Baz Ratner / Reuters A gay pride in Jerusalem, June 2009.
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America's Misguided LGBT Policy

How the United States Hurts Those It Tries to Help

For decades, the United States has championed human rights abroad as part of its foreign policy. Yet Washington’s attempts to balance promoting human rights with realpolitik has often been messy and inconsistent, especially when dealing with rights-violating regimes that remain important geostrategic actors. During her famous 1995 “Human Rights are Women's Rights” speech, First Lady Hillary Clinton riled a key economic partner, China, when she harshly criticized its treatment of women. By contrast, in 1974, Secretary of State Henry Kissinger rebuked the U.S. ambassador to Chile, David Popper, for raising the issue of torture with Chilean officials. Kissinger suggested that Popper “cut out the political science lectures.”

Yet it remains an open question to this day as to how aggressively the State Department should promote democratic principles, an act that often infuriates foreign countries or leads to a backlash. Today, the inclusion of LGBT equality in Washington’s worldwide human rights-promotion package is highlighting precisely this dilemma.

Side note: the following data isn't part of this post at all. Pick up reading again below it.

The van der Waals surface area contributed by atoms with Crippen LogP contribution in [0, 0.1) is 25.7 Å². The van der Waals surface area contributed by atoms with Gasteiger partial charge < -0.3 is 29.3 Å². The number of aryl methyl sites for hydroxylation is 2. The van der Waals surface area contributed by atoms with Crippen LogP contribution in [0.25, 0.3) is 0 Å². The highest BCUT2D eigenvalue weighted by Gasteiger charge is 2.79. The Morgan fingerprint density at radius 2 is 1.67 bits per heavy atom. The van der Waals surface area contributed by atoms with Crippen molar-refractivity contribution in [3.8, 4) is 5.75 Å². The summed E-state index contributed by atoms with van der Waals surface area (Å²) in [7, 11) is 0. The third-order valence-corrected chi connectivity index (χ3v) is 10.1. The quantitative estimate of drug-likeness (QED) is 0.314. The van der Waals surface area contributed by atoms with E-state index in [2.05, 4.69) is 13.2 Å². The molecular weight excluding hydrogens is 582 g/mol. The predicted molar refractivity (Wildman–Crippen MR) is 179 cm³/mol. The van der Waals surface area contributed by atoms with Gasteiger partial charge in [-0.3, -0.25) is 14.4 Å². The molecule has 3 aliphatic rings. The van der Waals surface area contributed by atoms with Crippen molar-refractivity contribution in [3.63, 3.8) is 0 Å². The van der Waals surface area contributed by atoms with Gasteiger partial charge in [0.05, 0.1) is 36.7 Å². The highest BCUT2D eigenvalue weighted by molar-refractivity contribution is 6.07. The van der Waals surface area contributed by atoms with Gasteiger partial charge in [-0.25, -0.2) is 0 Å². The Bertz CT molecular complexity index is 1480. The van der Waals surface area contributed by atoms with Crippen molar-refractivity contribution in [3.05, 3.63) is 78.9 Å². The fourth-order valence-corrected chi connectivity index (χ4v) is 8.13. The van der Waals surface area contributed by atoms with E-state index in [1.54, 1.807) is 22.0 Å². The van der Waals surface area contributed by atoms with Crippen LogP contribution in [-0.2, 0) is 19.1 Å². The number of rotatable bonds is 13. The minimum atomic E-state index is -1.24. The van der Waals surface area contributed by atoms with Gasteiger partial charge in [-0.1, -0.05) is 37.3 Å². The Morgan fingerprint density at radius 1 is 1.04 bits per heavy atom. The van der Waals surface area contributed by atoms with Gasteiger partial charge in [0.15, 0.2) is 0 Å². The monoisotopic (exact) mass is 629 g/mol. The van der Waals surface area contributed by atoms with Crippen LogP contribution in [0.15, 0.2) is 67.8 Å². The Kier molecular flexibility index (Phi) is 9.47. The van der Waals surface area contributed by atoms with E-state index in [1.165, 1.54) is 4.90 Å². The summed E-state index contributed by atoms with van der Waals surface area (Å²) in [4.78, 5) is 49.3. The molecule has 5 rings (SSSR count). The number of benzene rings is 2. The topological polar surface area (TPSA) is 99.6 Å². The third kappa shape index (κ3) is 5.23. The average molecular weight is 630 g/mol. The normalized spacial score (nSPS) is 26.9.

DOING BAD BY DOING GOOD

Despite its checkered past on gay rights—the State Department expelled gay employees in the 1950s—the United States under President Barack Obama has dramatically changed its policy. In February 2015, the State Department appointed Randy Berry as the first U.S. special envoy for LGBT rights. At the time, Secretary of State John Kerry emphasized the importance of “defending and promoting” the rights of LGBT individuals to American diplomacy. More recently, the U.S. ambassador to Sweden Azita Raji marched in the Stockholm Pride Parade, and in India, the U.S. Embassy lit up its facade in rainbow colors after the June shootings at a gay nightclub in Orlando.

Yet in much of the Arab Middle East, where populations overwhelmingly oppose homosexuality (including 95 percent of Egyptians and 97 percent of Jordanians), LGBT-rights promotion is more complicated. There, widespread hostility to gay rights puts the United States in a difficult position. One might argue that just as Washington has aggressively advocated for women’s rights and the welfare of religious minorities across the globe, so too should it consistently and publicly back gay rights, even if that means rebuffing foreign governments. Such a forceful approach, however, contradicts the wishes of many LGBT people actually living in the Arab Middle East.

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